Posted in 21st century republicanism and socialism, éirígí, Economy and workers' resistance, General revolutionary history, Historiography and historical texts, Housing, Imperialism (generally), Internationalism, Irish politics today, Political education and theory, Public events - Ireland, Revolutionary figures, Social conditions, twenty-six counties
Britain’s George V visited Ireland in July 1911. The protests against this visit were the first point we can see the coming together of the forces which would launch armed rebellion five years later. Crucial to the protests was the Socialist Party, whose leaders included James Connolly and Constance Markievicz.
Two years later, Markievicz would be a central founding leader of the workers’ militia, the Irish Citizen Army, and serve on its Army Council from then until the Rising. Connolly was living in Belfast at the time of the founding of the ICA in November 1913. He would return to Dublin and take over leadership of both the Transport Union and the ICA from James Larkin when Larkin departed for the United States in October 1914.
Below is the text of the leaflet issued in 1911 to Dublin workers by the SPI branch in the city.
THE ROYAL VISIT.
“The great appear great to us only because we are on our knees:
LET US RISE.”
As you are aware from reading the daily and weekly newspapers, we are about to be blessed with a visit from King George V.
Knowing from previous experience of Royal Visits, as well as from the Coronation orgies of the past few weeks, that the occasion will be utilised to make propaganda on behalf of royalty and aristocracy against the oncoming forces of democracy and National freedom, we desire to place before you some few reasons why you should unanimously refuse to countenance this visit, or to recognise it by your presence at its attendant processions or demonstrations. We appeal to you as workers, speaking to workers, whether your work be that of the brain or of the hand – manual or mental toil – it is of you and your children we are thinking; it is your cause we wish to safeguard and foster.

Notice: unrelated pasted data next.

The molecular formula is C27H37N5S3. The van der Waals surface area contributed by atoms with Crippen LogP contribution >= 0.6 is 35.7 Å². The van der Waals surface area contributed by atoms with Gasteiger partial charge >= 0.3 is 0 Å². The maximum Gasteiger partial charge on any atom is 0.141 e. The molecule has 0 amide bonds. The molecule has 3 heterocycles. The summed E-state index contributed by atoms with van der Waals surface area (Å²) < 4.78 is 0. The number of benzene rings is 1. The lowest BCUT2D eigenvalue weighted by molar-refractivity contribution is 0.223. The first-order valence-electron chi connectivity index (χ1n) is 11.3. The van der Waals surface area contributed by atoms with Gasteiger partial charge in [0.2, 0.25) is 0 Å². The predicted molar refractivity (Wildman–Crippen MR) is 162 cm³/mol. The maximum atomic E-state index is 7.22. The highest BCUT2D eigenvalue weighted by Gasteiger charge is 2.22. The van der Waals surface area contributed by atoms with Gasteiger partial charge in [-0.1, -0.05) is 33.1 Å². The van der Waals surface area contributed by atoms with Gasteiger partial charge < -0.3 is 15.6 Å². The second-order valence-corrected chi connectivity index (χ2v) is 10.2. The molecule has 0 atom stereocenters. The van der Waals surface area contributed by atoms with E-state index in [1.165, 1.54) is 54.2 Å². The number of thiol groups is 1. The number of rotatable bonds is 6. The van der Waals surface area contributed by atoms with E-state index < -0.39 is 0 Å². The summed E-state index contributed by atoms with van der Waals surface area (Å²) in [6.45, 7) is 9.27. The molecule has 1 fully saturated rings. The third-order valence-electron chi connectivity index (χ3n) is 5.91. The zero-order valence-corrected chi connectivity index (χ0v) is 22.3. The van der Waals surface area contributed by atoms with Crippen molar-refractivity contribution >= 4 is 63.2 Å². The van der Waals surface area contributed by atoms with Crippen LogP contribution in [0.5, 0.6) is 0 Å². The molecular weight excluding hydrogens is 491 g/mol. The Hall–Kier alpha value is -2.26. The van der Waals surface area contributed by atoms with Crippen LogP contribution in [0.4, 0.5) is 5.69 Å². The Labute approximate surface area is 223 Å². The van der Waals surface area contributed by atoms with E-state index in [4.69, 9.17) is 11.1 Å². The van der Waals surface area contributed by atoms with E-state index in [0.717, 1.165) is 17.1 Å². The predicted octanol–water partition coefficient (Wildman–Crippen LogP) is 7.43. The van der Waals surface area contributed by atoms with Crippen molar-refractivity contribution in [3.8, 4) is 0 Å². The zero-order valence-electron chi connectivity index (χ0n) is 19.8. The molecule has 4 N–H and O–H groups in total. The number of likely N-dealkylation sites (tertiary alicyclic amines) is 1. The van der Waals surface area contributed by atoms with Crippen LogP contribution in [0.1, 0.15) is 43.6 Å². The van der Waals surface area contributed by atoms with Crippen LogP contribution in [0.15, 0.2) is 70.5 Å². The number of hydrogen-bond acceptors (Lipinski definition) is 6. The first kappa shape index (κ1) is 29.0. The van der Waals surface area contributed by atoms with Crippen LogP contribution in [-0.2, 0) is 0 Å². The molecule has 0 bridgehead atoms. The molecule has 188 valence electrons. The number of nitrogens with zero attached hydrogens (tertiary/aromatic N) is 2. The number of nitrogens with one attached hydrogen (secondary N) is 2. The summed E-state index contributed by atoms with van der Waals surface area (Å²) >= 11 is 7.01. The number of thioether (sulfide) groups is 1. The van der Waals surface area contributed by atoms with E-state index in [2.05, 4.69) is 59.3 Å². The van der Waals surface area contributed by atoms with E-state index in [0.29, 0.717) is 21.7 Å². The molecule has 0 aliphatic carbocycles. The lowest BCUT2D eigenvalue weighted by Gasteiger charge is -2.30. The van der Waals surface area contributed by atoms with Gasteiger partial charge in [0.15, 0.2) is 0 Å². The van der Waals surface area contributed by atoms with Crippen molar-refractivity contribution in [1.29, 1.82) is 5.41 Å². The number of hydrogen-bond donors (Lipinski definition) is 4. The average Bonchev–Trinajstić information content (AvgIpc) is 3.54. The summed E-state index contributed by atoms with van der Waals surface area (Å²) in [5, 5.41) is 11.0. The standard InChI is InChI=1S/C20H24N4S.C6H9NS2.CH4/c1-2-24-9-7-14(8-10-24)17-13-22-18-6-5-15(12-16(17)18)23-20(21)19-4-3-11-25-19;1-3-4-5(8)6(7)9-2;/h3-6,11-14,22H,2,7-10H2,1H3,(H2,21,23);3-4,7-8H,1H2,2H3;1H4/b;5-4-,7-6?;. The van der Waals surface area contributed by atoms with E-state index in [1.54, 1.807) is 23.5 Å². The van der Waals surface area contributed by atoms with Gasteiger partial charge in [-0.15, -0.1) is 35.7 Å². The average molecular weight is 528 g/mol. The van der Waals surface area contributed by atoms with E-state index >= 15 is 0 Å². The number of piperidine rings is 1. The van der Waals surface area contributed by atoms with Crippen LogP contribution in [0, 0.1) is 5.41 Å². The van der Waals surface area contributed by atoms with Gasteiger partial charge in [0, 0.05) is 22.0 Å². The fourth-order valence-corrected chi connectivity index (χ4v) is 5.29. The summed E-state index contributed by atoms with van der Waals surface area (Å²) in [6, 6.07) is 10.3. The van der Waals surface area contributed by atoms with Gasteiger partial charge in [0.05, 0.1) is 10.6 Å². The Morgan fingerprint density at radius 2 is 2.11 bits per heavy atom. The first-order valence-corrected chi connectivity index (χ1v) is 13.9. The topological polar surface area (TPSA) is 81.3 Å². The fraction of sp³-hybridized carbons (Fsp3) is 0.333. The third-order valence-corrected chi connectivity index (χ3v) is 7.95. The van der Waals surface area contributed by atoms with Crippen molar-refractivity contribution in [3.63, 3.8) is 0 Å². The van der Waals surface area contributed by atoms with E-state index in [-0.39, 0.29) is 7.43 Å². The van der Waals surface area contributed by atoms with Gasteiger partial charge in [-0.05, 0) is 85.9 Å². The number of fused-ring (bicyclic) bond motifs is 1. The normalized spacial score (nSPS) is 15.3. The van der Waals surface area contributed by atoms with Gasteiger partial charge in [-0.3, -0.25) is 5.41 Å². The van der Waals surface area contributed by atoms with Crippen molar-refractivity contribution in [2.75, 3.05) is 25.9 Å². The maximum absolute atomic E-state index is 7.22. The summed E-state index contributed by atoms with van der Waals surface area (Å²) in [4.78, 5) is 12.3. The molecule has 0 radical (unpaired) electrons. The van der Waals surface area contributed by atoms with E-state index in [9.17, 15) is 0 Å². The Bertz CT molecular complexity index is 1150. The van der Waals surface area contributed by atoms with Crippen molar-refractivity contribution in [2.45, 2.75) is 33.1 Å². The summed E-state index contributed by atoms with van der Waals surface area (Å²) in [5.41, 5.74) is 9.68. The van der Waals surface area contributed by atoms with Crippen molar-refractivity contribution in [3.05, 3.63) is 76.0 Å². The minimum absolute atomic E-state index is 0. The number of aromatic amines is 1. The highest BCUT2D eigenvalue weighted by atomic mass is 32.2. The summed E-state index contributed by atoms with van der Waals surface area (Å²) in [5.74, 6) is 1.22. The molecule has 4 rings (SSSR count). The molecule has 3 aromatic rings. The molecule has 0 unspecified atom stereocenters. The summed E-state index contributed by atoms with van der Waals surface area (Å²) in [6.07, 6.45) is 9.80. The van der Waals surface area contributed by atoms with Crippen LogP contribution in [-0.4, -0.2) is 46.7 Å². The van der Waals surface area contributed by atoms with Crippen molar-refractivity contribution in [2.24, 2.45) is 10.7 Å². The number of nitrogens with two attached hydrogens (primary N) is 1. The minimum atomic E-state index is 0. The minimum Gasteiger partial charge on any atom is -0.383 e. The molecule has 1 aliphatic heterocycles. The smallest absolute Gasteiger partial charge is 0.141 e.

The future of the working class requires that all political and social positions should be open to all men and women; that all privileges of birth or wealth be abolished, and that every man or woman born into this land should have an equal opportunity to attain to the proudest position in the land. The Socialist demands that the only birthright necessary to qualify for public office should be the birthright of our common humanity.
Believing as we do that there is nothing on earth more sacred than humanity, we deny all allegiance to this institution of royalty, and hence we can only regard the visit of the King as adding Read the rest of this entry →
Posted in British state repression (general), British strategy, Constance Markievicz, Democratic rights - general, General revolutionary history, Historiography and historical texts, Ireland and British revolution, Ireland in 1800s, Irish Citizen Army, James Connolly, Jim Larkin, Political education and theory, Public events - Ireland, Republicanism post-1900, Revolutionary figures, Social conditions, The road to the Easter Rising, Toadyism, Women in republican history, Workers rights
Bobby Sands on left; Jimmy Roe on right, with Tricolour.
Bobby died on hunger strike in the H-Blocks of Long Kesh in 1981; Jimmy, one of an earlier generation of fighters, rejoined the armed struggle at the start of the 1970s, in his 40s, and died in 1996.
Posted in 1981 hunger strike, Border Campaign/Operation Harvest, British strategy, Democratic rights - general, General revolutionary history, Historiography and historical texts, Partition, Political education and theory, Prisoners - past, Provos - then and now, Public events - Ireland, Repression and resistance in 1970s, 1980s and 1990s, Republicanism 1960s, Revolutionary figures